Veronica Falls is hardly the first band for singer-guitarist Roxanna Clifford, but it is the first to amount to something other than an opening slot at the local pub on DIY Tuesdays. Reached in the tour van on the way to Cleveland, the Scotland-raised, London, England–based frontwoman notes that it didn’t take her long to figure out she was onto something after hooking up with singer-guitarist James Hoare, bassist Marion Herbain, and drummer Patrick Doyle.
“Music has never really been a grand plan of mine—it’s always been something that I’ve just done, and been really passionate about,” Clifford says on her cellphone. “I’ve been in lots of bands and played lots of guitar. For some reason, people really took notice of this one, and we got offered lots of cool things right away. And I guess it just kind of snowballed, to where this is what we spend the majority of our time doing at the moment.”
As the frontwoman notes, Veronica Falls made an immediate impact, with critics and underground pop aficionados embracing the band’s self-titled 2011 debut right after it hit the streets. Thanks partly to song titles such as “Found Love in a Graveyard”, that first outing got the band erroneously tagged as a goth-and-gloom outfit more suited for Halloween than sunny spring days.
If there’s any lingering confusion as to where the group’s musical allegiances lie, the just-released Waiting for Something to Happen should clear things up. Once again, Veronica Falls puts a huge emphasis on the wonderful boy-girl interplay between Clifford and Hoare. The two walk a line between honey-soaked harmonies and spiky live-wire tension. On the sonic side of things, the dreamy, distortion-barbed guitars quite rightly suggest that the college-radio favourites of the early ’90s get plenty of play in the tour van.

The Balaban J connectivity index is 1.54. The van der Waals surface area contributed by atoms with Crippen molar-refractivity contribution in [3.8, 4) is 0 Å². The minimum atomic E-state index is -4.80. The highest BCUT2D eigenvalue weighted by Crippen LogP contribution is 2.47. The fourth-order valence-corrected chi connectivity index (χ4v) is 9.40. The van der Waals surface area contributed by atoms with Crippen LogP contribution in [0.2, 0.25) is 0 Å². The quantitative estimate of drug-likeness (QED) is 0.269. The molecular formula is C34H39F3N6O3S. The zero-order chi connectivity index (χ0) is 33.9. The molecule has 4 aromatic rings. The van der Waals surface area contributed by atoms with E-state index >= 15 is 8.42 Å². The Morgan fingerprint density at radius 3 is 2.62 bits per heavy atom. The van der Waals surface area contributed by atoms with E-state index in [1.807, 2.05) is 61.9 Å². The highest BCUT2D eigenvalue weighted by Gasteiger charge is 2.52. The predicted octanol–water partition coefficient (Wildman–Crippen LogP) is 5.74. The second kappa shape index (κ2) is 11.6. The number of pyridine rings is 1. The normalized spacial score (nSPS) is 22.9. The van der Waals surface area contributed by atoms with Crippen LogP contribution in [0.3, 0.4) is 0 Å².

“We are really into ’90s indie rock—bands like Yo La Tengo, Guided By Voices, Galaxie 500, and things like that,” Clifford says. “We also love a lot of ’60s stuff like the Velvet Underground.”
As you might expect, the album mixes druggy dark-dream diversions like “Shooting Star” in with jangly sweater-pop confections such as “Tell Me”. Where Veronica Falls also impresses is with simple but effective lyrics that paint pictures even the most unimaginative among us will have no problem locking onto. Witness, for example, the lines “Driving late at night, I let you listen to the music you like” from the sepia-toned beauty “Teenage”.
“We like to have a lot of storytelling in the lyrics,” Clifford says. “We’re not really writing songs that refer to any one exact moment. We’re more out to do something to create an image like something you might see in a film. Something that conjures up the kind of thought that anyone can relate to.”
Plenty of people are obviously doing just that, which explains why Veronica Falls spends much of its time on the road in the States and Europe, as well as making the rounds on the festival circuit. Those gigs, it must be said, are of course far preferable to hoping for a hump-day headlining slot at the Cockwell Inn in Liverpool.